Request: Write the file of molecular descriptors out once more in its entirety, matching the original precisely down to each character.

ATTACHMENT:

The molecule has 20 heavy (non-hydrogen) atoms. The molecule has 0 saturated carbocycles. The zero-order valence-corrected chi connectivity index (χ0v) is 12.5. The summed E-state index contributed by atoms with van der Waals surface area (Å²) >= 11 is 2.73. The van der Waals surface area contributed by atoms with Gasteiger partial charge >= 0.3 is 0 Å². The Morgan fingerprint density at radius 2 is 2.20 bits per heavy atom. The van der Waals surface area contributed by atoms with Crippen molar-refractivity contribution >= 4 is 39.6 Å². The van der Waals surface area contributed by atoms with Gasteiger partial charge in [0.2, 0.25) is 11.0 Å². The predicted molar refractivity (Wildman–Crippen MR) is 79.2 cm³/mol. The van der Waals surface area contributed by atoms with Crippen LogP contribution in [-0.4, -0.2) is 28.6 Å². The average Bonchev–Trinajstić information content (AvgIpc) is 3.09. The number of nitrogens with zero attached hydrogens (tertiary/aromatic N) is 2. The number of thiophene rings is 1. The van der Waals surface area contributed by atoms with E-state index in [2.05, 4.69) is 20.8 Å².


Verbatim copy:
The molecule has 20 heavy (non-hydrogen) atoms. The molecule has 0 saturated carbocycles. The zero-order valence-corrected chi connectivity index (χ0v) is 12.5. The summed E-state index contributed by atoms with van der Waals surface area (Å²) >= 11 is 2.73. The van der Waals surface area contributed by atoms with Gasteiger partial charge >= 0.3 is 0 Å². The Morgan fingerprint density at radius 2 is 2.20 bits per heavy atom. The van der Waals surface area contributed by atoms with Crippen molar-refractivity contribution >= 4 is 39.6 Å². The van der Waals surface area contributed by atoms with Gasteiger partial charge in [0.2, 0.25) is 11.0 Å². The predicted molar refractivity (Wildman–Crippen MR) is 79.2 cm³/mol. The van der Waals surface area contributed by atoms with Crippen LogP contribution in [-0.4, -0.2) is 28.6 Å². The average Bonchev–Trinajstić information content (AvgIpc) is 3.09. The number of nitrogens with zero attached hydrogens (tertiary/aromatic N) is 2. The number of thiophene rings is 1. The van der Waals surface area contributed by atoms with E-state index in [2.05, 4.69) is 20.8 Å².